8. Cooling of superconducting devices by liquid storage and refrigeration unit

    Science.gov (United States)

    Laskaris, Evangelos Trifon; Urbahn, John Arthur; Steinbach, Albert Eugene

    2013-08-20

    A system is disclosed for cooling superconducting devices. The system includes a cryogen cooling system configured to be coupled to the superconducting device and to supply cryogen to the device. The system also includes a cryogen storage system configured to supply cryogen to the device. The system further includes flow control valving configured to selectively isolate the cryogen cooling system from the device, thereby directing a flow of cryogen to the device from the cryogen storage system.

  9. Superconducting Magnets for Particle Accelerators

    CERN Document Server

    Rossi, L

    2012-01-01

    Superconductivity has been the most influential technology in the field of accelerators in the last 30 years. Since the commissioning of the Tevatron, which demonstrated the use and operability of superconductivity on a large scale, superconducting magnets and rf cavities have been at the heart of all new large accelerators. Superconducting magnets have been the invariable choice for large colliders, as well as cyclotrons and large synchrotrons. In spite of the long history of success, superconductivity remains a difficult technology, requires adequate R&D and suitable preparation, and has a relatively high cost. Hence, it is not surprising that the development has also been marked by a few setbacks. This article is a review of the main superconducting accelerator magnet projects; it highlights the main characteristics and main achievements, and gives a perspective on the development of superconducting magnets for the future generation of very high energy colliders.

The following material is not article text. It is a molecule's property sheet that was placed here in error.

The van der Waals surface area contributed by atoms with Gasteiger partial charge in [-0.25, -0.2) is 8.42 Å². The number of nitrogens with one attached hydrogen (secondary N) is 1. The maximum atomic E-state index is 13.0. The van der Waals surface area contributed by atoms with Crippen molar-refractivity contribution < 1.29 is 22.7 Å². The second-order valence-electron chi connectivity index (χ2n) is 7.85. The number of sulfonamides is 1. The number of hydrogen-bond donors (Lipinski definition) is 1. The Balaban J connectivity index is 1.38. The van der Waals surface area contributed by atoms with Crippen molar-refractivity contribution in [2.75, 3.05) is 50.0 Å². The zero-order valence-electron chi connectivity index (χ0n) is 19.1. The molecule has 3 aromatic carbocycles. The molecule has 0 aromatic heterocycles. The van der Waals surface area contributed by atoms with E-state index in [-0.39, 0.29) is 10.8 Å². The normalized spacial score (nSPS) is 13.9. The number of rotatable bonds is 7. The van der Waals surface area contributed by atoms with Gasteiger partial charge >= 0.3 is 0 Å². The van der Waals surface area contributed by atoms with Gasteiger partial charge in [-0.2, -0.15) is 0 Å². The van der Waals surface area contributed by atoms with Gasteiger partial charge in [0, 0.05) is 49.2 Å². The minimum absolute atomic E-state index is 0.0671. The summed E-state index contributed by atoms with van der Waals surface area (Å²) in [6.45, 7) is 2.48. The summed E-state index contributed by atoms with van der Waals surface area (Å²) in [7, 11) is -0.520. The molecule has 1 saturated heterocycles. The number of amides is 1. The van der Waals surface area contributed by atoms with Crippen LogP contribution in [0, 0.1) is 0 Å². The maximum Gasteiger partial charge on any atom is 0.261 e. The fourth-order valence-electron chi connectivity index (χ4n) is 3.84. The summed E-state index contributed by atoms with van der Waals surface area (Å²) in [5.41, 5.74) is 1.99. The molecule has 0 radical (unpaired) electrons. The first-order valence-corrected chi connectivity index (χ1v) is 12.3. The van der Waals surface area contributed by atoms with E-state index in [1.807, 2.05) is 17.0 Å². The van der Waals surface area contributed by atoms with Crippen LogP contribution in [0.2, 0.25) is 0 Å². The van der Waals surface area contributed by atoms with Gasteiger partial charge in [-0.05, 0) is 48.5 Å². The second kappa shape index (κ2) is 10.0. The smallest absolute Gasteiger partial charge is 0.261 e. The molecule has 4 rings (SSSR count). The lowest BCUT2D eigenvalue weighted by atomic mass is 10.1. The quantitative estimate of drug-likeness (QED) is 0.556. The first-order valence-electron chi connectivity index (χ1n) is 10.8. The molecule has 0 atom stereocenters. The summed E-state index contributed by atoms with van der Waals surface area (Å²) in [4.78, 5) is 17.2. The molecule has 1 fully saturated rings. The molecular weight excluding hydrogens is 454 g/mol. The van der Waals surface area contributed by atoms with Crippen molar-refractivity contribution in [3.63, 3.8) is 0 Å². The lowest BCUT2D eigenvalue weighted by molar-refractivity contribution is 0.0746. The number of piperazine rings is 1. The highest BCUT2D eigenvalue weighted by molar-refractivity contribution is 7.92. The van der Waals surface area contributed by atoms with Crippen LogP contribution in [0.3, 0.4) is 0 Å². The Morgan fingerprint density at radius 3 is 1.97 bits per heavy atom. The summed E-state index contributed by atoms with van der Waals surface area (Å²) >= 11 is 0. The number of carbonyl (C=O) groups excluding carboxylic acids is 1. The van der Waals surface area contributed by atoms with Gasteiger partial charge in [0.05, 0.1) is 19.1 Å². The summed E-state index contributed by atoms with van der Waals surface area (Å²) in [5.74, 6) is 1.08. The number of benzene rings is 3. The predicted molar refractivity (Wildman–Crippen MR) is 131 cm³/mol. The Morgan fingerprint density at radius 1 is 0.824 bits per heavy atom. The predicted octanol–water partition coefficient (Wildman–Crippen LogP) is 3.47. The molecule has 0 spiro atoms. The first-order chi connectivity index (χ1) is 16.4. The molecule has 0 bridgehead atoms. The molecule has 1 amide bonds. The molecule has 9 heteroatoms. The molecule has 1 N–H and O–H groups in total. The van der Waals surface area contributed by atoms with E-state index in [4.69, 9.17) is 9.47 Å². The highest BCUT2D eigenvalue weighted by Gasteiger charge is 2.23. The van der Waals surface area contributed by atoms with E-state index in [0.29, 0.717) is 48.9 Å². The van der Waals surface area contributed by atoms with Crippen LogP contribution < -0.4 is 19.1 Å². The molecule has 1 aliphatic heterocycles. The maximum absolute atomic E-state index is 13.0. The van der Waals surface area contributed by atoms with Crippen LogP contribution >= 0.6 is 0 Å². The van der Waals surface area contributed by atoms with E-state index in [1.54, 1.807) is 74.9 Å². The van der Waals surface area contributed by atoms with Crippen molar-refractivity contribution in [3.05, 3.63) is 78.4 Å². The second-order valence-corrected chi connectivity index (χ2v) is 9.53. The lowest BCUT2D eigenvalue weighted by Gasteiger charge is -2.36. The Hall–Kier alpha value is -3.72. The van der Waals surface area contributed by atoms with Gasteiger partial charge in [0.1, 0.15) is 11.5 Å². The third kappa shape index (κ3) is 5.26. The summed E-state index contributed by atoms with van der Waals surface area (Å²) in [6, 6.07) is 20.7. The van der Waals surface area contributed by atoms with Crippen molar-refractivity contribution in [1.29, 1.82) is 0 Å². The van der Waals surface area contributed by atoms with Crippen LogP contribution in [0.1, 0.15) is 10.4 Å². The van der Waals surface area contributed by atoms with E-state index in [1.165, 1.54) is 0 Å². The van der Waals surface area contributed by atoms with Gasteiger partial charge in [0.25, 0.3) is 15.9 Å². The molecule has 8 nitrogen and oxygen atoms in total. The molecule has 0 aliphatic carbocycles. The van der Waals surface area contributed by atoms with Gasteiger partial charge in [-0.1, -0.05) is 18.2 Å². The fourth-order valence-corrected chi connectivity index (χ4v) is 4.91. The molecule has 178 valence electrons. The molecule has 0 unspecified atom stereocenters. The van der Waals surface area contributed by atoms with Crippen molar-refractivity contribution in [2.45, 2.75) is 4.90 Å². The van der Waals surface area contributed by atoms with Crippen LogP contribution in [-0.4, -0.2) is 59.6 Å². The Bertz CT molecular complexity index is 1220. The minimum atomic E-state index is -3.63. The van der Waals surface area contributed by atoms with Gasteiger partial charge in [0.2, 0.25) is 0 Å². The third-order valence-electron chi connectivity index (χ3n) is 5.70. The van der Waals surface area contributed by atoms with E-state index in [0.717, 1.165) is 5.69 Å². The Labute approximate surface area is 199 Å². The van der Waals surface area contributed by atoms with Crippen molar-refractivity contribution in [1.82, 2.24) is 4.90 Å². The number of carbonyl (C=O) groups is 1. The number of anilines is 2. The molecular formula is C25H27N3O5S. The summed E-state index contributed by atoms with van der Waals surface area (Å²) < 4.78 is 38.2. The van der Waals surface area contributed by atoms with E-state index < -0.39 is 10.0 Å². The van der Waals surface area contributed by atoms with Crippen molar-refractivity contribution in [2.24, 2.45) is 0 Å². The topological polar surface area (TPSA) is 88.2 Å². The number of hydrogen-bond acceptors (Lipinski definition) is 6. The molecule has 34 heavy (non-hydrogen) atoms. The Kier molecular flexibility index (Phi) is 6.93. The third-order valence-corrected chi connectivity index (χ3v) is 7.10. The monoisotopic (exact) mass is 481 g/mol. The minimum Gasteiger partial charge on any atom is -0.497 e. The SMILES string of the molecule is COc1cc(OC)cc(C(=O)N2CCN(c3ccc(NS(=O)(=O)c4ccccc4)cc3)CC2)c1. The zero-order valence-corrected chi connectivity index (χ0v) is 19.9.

10. AC/RF Superconductivity

    Energy Technology Data Exchange (ETDEWEB)

    Ciovati, Gianluigi [JLAB

    2015-02-01

    This contribution provides a brief introduction to AC/RF superconductivity, with an emphasis on application to accelerators. The topics covered include the surface impedance of normal conductors and superconductors, the residual resistance, the field dependence of the surface resistance, and the superheating field.

  11. Superconducting Technology Assessment

    Science.gov (United States)

    2005-08-01

    of Nb/Al- Nx /NbTiN junctions for SIS mixer applications,” IEEE Trans. Appl. Superconduct., vol. 11, pp. 76–79, Mar. 2001. [48] M. Gurvitch, W. A...Another connector developed by IBM for commercial applications using a dendritic interposer technology. A “beam-on-pad” approach developed by Siemens

  12. Hybrid superconducting neutron detectors

    Energy Technology Data Exchange (ETDEWEB)

    Merlo, V.; Lucci, M.; Ottaviani, I. [Dipartimento di Fisica, Università Tor Vergata, Via della Ricerca Scientifica, I-00133 Roma (Italy); Salvato, M.; Cirillo, M. [Dipartimento di Fisica, Università Tor Vergata, Via della Ricerca Scientifica, I-00133 Roma (Italy); CNR SPIN Salerno, Università di Salerno, Via Giovanni Paolo II, n.132, 84084 Fisciano (Italy); Scherillo, A. [Science and Technology Facility Council, ISIS Facility Chilton, Didcot, Oxfordshire OX11 0QX (United Kingdom); Celentano, G. [ENEA Frascati Research Centre, Via. E. Fermi 45, 00044 Frascati (Italy); Pietropaolo, A., E-mail: antonino.pietropaolo@enea.it [ENEA Frascati Research Centre, Via. E. Fermi 45, 00044 Frascati (Italy); Mediterranean Institute of Fundamental Physics, Via Appia Nuova 31, 00040 Marino, Roma (Italy)